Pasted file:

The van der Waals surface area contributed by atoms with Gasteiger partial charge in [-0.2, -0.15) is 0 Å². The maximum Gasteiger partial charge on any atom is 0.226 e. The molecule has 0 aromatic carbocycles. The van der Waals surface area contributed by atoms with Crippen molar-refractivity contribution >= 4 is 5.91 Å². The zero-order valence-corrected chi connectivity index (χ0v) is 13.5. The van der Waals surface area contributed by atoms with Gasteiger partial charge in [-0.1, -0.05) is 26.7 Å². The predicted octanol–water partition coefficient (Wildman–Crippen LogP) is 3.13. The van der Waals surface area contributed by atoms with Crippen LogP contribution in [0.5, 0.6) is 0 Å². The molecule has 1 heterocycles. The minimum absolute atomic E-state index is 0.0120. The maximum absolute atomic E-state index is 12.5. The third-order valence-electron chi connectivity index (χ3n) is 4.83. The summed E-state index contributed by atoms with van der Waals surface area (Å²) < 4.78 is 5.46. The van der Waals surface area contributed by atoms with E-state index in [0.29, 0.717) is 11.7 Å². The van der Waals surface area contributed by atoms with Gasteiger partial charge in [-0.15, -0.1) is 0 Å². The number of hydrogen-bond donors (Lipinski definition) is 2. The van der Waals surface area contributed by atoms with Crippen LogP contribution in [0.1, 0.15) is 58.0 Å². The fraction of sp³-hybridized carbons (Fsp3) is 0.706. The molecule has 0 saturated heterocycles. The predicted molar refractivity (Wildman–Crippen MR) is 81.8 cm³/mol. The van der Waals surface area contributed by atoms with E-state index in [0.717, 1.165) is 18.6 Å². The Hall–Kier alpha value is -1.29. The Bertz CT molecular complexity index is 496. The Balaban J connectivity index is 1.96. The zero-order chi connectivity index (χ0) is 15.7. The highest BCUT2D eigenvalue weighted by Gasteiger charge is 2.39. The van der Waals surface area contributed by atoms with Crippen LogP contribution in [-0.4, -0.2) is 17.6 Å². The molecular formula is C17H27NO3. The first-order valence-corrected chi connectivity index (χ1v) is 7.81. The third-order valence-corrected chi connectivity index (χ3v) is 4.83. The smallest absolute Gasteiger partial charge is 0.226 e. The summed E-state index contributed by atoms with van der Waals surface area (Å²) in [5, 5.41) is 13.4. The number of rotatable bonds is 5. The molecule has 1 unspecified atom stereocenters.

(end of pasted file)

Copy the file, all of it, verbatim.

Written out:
The van der Waals surface area contributed by atoms with Gasteiger partial charge in [-0.2, -0.15) is 0 Å². The maximum Gasteiger partial charge on any atom is 0.226 e. The molecule has 0 aromatic carbocycles. The van der Waals surface area contributed by atoms with Crippen molar-refractivity contribution >= 4 is 5.91 Å². The zero-order valence-corrected chi connectivity index (χ0v) is 13.5. The van der Waals surface area contributed by atoms with Gasteiger partial charge in [-0.1, -0.05) is 26.7 Å². The predicted octanol–water partition coefficient (Wildman–Crippen LogP) is 3.13. The van der Waals surface area contributed by atoms with Crippen LogP contribution in [0.5, 0.6) is 0 Å². The molecule has 1 heterocycles. The minimum absolute atomic E-state index is 0.0120. The maximum absolute atomic E-state index is 12.5. The third-order valence-electron chi connectivity index (χ3n) is 4.83. The summed E-state index contributed by atoms with van der Waals surface area (Å²) < 4.78 is 5.46. The van der Waals surface area contributed by atoms with E-state index in [0.29, 0.717) is 11.7 Å². The van der Waals surface area contributed by atoms with Gasteiger partial charge in [-0.15, -0.1) is 0 Å². The number of hydrogen-bond donors (Lipinski definition) is 2. The van der Waals surface area contributed by atoms with Crippen LogP contribution in [0.1, 0.15) is 58.0 Å². The fraction of sp³-hybridized carbons (Fsp3) is 0.706. The molecule has 0 saturated heterocycles. The predicted molar refractivity (Wildman–Crippen MR) is 81.8 cm³/mol. The van der Waals surface area contributed by atoms with E-state index in [0.717, 1.165) is 18.6 Å². The Hall–Kier alpha value is -1.29. The Bertz CT molecular complexity index is 496. The Balaban J connectivity index is 1.96. The zero-order chi connectivity index (χ0) is 15.7. The highest BCUT2D eigenvalue weighted by Gasteiger charge is 2.39. The van der Waals surface area contributed by atoms with Crippen LogP contribution in [-0.4, -0.2) is 17.6 Å². The molecular formula is C17H27NO3. The first-order valence-corrected chi connectivity index (χ1v) is 7.81. The third-order valence-corrected chi connectivity index (χ3v) is 4.83. The smallest absolute Gasteiger partial charge is 0.226 e. The summed E-state index contributed by atoms with van der Waals surface area (Å²) in [5, 5.41) is 13.4. The number of rotatable bonds is 5. The molecule has 1 unspecified atom stereocenters.